On Diwali, Indians were greeted by the Nigerian locals and they also knew this was a great time to ask for a bonus! In the society we lived and grew up in, all the Indian kids would gather in the evening and burst fire crackers and the Nigerians would gain much joy and thrill in bursting some fire crackers and rockets themselves.

I also stayed in Melbourne, Australia for two years while I was pursuing my Master's. My fellow batch-mates belonged to different countries - Thailand, Germany, China, Malaysia, Singapore, Fiji, to name a few. All of them knew of India's intelligent people and their hardworking nature. Melbourne's many Indian restaurants were always abuzz with non-Indians gorging on rotis and Butter Chicken. I even went to the ISKON temple there several times and each time, I spotted more Australians than Indians singing 'Hare Krishna Hare Ram'.

Whether you are a fan of Bollywood or not, there is no denying that the Indian film fraternity has played a crucial role in spreading Indian culture. Talking about Germany, this video is an absolute must-watch. Ardent German SRK fans have made their very own 'Kal Ho Na Ho' music video where the actors imitate SRK's every movement and face expressions! This is the biggest testament to the popularity of Indian cinema. Watch 'So You Think You Can Dance', and Bollywood style dancing is embarked on by competing dancers to showcase their dancing skills and expressions.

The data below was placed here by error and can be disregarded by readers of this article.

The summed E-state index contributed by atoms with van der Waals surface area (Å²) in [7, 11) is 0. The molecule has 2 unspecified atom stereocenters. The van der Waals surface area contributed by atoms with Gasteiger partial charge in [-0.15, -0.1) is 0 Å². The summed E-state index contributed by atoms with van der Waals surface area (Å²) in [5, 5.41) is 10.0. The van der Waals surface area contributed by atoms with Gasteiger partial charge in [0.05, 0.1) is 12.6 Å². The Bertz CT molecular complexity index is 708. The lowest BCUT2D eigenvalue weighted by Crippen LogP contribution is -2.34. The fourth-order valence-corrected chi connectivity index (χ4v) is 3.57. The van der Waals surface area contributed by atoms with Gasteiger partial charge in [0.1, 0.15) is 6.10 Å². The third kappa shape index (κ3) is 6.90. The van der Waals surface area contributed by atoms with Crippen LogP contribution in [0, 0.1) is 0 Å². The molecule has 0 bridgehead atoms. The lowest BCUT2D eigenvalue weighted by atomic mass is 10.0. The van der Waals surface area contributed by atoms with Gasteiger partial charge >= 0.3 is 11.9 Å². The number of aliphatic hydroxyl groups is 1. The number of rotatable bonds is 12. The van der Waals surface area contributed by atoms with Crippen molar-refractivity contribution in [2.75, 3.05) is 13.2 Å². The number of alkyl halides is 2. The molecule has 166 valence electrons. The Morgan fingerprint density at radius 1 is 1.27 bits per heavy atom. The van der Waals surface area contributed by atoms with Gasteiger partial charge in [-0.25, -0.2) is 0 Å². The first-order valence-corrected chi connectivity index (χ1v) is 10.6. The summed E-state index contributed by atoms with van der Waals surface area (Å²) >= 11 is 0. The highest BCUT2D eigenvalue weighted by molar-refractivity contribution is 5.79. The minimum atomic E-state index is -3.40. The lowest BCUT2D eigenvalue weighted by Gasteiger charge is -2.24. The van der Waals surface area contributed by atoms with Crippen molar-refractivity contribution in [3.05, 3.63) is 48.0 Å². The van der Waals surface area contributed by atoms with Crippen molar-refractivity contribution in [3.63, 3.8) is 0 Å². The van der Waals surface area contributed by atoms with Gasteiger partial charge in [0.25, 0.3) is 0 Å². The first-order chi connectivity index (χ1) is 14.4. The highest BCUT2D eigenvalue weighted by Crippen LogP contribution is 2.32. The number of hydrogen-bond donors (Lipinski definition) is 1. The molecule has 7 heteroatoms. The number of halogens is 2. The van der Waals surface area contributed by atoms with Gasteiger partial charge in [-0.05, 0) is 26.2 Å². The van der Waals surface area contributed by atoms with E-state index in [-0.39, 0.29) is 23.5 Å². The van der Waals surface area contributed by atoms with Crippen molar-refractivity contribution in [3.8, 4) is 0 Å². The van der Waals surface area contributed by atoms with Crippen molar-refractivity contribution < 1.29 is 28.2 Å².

Indian music is being studied by foreigners too. Take this recent viral video for instance - Indian vocalists from Berklee College of Music sing Dil Se's Jiya Jale as their tribute to A.R.Rahman; apart from the goosebump-inducing vocals, it is also interesting and amazing to see a non-Indian flutist beautifully and skilfully play his version of the instrumental component of the song!